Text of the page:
WCS’s “State of the Wild” Highlights Imperative of Conservation in Time of War


  • WCS issues third edition of a collection of essays that identifies the world’s most pressing conservation challenges
  • Book includes “Rarest of the Rare,” a status report of some of our planet’s most endangered creatures

 

NEW YORK, NY – February 16, 2010 —War imperils not only human communities but also the wildlife and natural resources on which long-term security relies, according to the Wildlife Conservation Society’s third edition of State of the Wild: A Global Portrait, a series that identifies the world’s most pressing conservation challenges.

The 2010-2011 edition includes a special section devoted to the impact of human conflicts on wildlife and wild places.

“Conservation requires a commitment to saving our natural wonders in times of war and peace,” said Steve Sanderson, president and CEO of the Wildlife Conservation Society.  “Conserving the world’s wildlife and wild places is a part of ensuring long-term security. The essays in State of the Wild address this crucial connection.”

The book’s special section titled “Wildlife Conservation in a Time of War” includes essays on conservation projects and issues in Afghanistan, Central and southern Africa, and the world’s marine ecosystems. It considers how conservation can contribute to peace-building and reconstruction in post-conflict areas.

The book features other essays on emerging diseases by Dr. William Karesh; the future of forest elephants by Drs. Stephen Blake and Simon Hedges; ocean conservation by Dr. Claudio Campagna; and the effects of the global economic recession on conservation by WCS Chair Ward Woods.

Additionally, the 2010-2011 edition includes contributions by noted environmental writers, such as Callum M. Roberts, author of The Unnatural History of the Sea; and Bill Weber, lead author of In the Kingdom of Gorillas.

Some of the other essays in the 2010-2011—State of the Wild focus on:

  • The plight of turtle species in Asia;
  • The effects of climate change on migratory birds;
  • The difficulties of assigning economic worth to ecosystem services
  • The potential role of religions and faith communities in helping conservation; and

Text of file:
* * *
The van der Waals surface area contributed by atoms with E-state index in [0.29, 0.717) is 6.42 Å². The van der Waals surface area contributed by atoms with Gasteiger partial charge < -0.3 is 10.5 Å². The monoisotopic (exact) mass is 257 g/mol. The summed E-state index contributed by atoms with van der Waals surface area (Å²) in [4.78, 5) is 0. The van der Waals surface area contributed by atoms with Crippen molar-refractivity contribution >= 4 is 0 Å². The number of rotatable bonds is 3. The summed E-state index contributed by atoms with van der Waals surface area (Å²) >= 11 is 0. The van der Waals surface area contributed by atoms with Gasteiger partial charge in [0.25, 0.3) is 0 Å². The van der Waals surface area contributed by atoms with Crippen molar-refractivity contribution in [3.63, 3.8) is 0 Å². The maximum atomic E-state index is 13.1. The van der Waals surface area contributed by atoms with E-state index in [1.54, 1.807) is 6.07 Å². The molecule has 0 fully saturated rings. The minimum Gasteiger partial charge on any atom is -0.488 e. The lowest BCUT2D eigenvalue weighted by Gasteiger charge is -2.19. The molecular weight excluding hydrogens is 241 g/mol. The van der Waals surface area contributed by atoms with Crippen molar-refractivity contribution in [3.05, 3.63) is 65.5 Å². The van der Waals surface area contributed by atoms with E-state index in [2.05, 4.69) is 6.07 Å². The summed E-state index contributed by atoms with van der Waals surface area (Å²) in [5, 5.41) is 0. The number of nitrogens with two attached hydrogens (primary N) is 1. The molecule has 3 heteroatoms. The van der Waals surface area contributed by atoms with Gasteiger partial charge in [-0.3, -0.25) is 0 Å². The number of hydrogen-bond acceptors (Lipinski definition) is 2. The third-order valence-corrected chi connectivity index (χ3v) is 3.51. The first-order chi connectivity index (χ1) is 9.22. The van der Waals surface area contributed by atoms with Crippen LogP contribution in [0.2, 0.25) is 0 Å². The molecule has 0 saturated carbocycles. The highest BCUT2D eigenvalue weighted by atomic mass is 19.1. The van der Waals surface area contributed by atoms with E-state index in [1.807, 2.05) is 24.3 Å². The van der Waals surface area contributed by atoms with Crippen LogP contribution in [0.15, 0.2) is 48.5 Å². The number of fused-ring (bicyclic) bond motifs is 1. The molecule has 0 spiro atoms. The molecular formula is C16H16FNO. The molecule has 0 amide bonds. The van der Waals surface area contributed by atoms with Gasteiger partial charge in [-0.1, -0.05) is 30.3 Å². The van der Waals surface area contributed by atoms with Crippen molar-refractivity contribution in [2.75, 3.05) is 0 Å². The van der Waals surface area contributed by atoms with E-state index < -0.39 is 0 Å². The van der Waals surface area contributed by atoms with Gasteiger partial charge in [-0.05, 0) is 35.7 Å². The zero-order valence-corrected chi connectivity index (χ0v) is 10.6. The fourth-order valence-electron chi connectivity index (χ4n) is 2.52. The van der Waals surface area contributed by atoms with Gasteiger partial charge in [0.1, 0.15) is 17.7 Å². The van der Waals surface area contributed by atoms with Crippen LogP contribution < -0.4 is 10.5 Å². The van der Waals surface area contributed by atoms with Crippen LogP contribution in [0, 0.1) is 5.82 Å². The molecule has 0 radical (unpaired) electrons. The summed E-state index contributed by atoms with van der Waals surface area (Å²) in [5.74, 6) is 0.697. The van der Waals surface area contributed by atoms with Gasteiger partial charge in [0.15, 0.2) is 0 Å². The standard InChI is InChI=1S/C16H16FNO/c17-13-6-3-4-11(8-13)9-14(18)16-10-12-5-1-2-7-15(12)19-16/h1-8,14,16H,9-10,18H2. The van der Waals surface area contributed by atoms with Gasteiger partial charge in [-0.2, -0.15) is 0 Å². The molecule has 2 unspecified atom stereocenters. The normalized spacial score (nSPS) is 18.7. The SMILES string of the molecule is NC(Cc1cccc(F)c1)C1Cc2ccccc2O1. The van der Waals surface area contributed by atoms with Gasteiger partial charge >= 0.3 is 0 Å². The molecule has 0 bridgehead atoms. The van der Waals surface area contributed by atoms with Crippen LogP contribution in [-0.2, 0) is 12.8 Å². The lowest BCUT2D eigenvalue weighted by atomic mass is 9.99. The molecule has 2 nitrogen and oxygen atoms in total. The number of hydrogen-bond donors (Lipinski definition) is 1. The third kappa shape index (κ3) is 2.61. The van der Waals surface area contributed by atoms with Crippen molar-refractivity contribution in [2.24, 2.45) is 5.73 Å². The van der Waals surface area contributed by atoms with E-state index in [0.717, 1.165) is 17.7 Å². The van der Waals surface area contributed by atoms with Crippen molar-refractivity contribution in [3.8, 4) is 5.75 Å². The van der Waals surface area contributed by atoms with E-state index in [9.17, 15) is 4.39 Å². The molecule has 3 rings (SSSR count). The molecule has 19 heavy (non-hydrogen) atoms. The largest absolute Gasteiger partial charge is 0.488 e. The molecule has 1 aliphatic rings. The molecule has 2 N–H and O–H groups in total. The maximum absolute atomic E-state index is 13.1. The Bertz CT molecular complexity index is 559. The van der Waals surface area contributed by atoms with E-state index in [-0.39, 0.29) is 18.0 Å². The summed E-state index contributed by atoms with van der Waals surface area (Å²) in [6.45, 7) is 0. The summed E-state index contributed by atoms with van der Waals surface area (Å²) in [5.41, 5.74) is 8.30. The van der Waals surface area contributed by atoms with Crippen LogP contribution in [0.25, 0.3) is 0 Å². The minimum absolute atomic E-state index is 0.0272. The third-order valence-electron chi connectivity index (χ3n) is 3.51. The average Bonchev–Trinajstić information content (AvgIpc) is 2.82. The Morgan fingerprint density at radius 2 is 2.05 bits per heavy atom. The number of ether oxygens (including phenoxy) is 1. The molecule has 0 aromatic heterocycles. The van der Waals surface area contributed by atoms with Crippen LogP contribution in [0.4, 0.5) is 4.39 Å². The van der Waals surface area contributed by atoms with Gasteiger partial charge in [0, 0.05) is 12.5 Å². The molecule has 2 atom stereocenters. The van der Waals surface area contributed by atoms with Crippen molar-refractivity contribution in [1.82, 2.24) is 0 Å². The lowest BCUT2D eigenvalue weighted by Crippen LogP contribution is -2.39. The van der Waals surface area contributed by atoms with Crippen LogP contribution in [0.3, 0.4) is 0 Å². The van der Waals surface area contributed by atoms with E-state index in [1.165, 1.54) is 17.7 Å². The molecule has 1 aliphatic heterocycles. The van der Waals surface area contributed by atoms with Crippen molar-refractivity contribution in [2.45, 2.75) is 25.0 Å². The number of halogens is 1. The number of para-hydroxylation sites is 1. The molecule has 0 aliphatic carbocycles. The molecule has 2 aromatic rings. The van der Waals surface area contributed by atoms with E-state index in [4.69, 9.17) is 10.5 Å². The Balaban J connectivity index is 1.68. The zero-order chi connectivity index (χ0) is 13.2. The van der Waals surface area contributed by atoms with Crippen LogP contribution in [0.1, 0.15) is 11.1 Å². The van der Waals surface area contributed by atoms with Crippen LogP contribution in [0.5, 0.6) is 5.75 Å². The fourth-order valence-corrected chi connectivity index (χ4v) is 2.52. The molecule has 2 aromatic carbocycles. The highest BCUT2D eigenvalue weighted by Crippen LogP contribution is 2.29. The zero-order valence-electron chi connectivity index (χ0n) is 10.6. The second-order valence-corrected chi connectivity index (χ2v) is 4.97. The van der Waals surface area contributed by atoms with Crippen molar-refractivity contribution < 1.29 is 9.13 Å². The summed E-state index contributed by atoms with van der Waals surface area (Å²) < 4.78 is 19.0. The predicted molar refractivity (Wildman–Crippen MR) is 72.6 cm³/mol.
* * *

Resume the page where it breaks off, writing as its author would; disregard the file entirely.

• Global conservation news highlights in Africa, Asia, Australia, New Zealand, the Pacific Islands, Central and South America, Europe, North America, and in the world’s oceans.

“The State of the Wild series provides readers with a timely analysis of the world’s most urgent conservation issues as well as recent discoveries and highlights, ” said Dr. Kent Redford, vice president and director of WCS’s Wildlife Institute and series editor of State of the Wild. “It promotes innovative, science-based solutions for saving and managing the world’s wildlife and wild places.”

“This unique publication blends poetic awe for nature’s beauty with rigorous analysis of the most difficult challenges conservation faces,” said Luigi Boitani, president for the Society of Conservation Biology and reviewer of the 2010-2011—State of the Wild: A Global Portrait. “This stunning book is informative and inspiring. Every conservationist should read it.”

Books are available at www.wcs.org/stateofthewild

Contact:
Stephen Sautner (1-718-220-3682; ssautner@wcs.org )
Max Pulsinelli (1-718-220-5182; mpulsinelli@wcs.org)

 


The Wildlife Conservation Society saves wildlife and wild places worldwide. We do so through science, global conservation, education and the management of the world's largest system of urban wildlife parks, led by the flagship Bronx Zoo. Together these activities change attitudes towards nature and help people imagine wildlife and humans living in harmony. WCS is committed to this mission because it is essential to the integrity of life on Earth. Visit www.wcs.org.


Special Note to the Media: If you would like to guide your readers or viewers to a web link where they can make donations in support of helping save wildlife and wild places, please direct them to: www.wcs.org/donation

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